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Katie Rentschler, right, presents Ron Zeman with the American Cancer Society’s Hero of Hope award.

Zeman shares award with all volunteers

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When Lori Bachmann read the criteria for the Regional Hero of Hope award offered through the American Cancer Society, she immediately thought of one man.

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Ron Zeman, Detroit Lakes, was presented the Hero of Hope award for his volunteer work with the organization and his support of its mission.

“He has been willing to share his personal cancer story, and his wife’s story as well, with business groups, local clubs and organizations, as well as the media,” said Bachmann, American Cancer society community relations spokesperson for the Minnesota region.

“He is very passionate about sharing the support he and Joan received through the American Cancer Society and our Hope Lodge, and wants others to know that help is available.”

Zeman said there’s an American Cancer Society saying that goes, “Having cancer is hard. Finding help shouldn’t be.” After dealing with cancer three times within his family, Zeman has stepped up to become a big supporter and promoter of the organization and what it has to offer.

“They help anybody, from all walks of life, whether you’re rich, poor, whatever it may be,” he said of the American Cancer Society.

“The biggest thing people don’t realize is how they help out with Hope Lodge. Hope Lodge is unbelievable. They do so much for helping people there.”

Both Zeman and his wife, Joan, have dealt with cancer. Zeman had prostate cancer twice, and Joan died of brain cancer a year ago. While spending time in Rochester for Joan’s treatments, they stayed at the Hope Lodge for five months, he said.

“You stay there for absolutely no cost,” he said of Hope Lodge. “If you want to make a donation when you leave, that’s up to you, but there’s no pressure.”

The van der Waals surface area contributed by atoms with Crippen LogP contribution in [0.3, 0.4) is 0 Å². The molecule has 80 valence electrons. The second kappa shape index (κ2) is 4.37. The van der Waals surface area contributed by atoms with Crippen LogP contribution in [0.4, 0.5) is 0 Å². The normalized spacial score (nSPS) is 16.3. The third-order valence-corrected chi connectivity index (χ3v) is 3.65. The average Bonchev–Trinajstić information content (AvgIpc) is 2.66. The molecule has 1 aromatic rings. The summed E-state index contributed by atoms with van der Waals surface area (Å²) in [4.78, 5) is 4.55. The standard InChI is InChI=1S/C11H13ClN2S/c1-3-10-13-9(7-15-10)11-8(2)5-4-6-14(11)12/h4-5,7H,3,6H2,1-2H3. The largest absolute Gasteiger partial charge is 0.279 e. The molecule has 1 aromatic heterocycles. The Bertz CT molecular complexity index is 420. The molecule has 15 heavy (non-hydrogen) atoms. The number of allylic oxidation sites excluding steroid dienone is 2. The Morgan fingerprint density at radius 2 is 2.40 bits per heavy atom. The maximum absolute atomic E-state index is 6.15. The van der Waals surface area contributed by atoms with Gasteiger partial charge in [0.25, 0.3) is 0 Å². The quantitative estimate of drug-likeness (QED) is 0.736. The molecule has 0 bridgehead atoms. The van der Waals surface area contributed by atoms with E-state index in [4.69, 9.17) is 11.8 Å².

He said it’s hard to put into words, but the camaraderie felt at Hope Lodge is a saving grace, too, not just a place to sleep.

From Becker County alone, people stayed 516 nights at a Hope Lodge in 2012. There are two Hope Lodge sites — Rochester and the University of Minnesota campus in the Twin Cities.

On average, 180 residents of Becker County are diagnosed with cancer each year. About 66 of those will lose the fight against cancer, he said of local statistics.

Zeman said there are great volunteers from the American Cancer Society that help drive cancer treatment patients to appointments, help coordinate Relay for Life and more throughout the year.

“I can’t say enough about those people that help all the time. It’s almost unbelievable that these people do live right here in Becker County,” he said.

The American Cancer Society, which is celebrating its 100-year anniversary this year, has donated $3.8 billion for cancer research since 1946.       “Every day, they’re trying to find a cure for it. Someday they’ll find it. It’ll be just like when they found the vaccine for polio,” Zeman said.

“It is painful for him to share the story of his wife’s cancer, but he does it anyway, willing to go through his pain in order to bring awareness to people, to thank our volunteers, and to encourage others to get involved,” Bachmann said.

When Zeman received his award, she said that he had the opportunity to speak to about 90 Relay for Life volunteers from all over the northern half of Minnesota.

“He was able to inspire and motivate those people to continue their work with American Cancer Society Relay for Life events in many Minnesota communities,” Bachmann said.

And regardless of how honored he may be to receive the award, he said it’s really meant for all the American Cancer Society volunteers of Becker County.

“That award, I’m sharing with everyone in Becker County who works with the American Cancer Society,” he said. “I’m really appreciative of getting this award, but I feel it really belongs to everybody in the county that’s helped over many, many years. All I am is the messenger, letting people know there is help out there.”

For more information on the American Cancer Society, call 1-800-227-2345 or visit cancer.org.

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